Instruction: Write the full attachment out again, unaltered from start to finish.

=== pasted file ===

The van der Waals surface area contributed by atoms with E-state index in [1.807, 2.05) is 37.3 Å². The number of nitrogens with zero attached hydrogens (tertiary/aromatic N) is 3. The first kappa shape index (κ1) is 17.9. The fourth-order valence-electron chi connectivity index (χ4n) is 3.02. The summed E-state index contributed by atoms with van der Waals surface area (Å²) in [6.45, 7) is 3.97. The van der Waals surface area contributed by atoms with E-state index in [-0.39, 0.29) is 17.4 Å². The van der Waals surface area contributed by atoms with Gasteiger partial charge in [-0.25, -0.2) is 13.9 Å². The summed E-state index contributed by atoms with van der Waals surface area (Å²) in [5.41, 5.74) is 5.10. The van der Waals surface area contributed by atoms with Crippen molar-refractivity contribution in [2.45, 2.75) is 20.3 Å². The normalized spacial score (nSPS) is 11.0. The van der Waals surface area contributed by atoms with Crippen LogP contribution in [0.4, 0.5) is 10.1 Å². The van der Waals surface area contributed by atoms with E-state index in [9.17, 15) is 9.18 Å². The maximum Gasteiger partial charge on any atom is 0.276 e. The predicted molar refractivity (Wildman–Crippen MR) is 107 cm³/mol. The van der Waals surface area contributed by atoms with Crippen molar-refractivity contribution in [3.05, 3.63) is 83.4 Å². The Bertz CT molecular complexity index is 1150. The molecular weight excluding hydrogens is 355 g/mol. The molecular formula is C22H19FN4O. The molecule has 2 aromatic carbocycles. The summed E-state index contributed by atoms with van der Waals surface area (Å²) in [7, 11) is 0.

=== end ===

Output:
The van der Waals surface area contributed by atoms with E-state index in [1.807, 2.05) is 37.3 Å². The number of nitrogens with zero attached hydrogens (tertiary/aromatic N) is 3. The first kappa shape index (κ1) is 17.9. The fourth-order valence-electron chi connectivity index (χ4n) is 3.02. The summed E-state index contributed by atoms with van der Waals surface area (Å²) in [6.45, 7) is 3.97. The van der Waals surface area contributed by atoms with E-state index in [-0.39, 0.29) is 17.4 Å². The van der Waals surface area contributed by atoms with Gasteiger partial charge in [-0.25, -0.2) is 13.9 Å². The summed E-state index contributed by atoms with van der Waals surface area (Å²) in [5.41, 5.74) is 5.10. The van der Waals surface area contributed by atoms with Crippen molar-refractivity contribution in [2.45, 2.75) is 20.3 Å². The normalized spacial score (nSPS) is 11.0. The van der Waals surface area contributed by atoms with Crippen LogP contribution in [0.4, 0.5) is 10.1 Å². The van der Waals surface area contributed by atoms with E-state index in [9.17, 15) is 9.18 Å². The maximum Gasteiger partial charge on any atom is 0.276 e. The predicted molar refractivity (Wildman–Crippen MR) is 107 cm³/mol. The van der Waals surface area contributed by atoms with Crippen molar-refractivity contribution in [3.05, 3.63) is 83.4 Å². The Bertz CT molecular complexity index is 1150. The molecular weight excluding hydrogens is 355 g/mol. The molecular formula is C22H19FN4O. The molecule has 2 aromatic carbocycles. The summed E-state index contributed by atoms with van der Waals surface area (Å²) in [7, 11) is 0.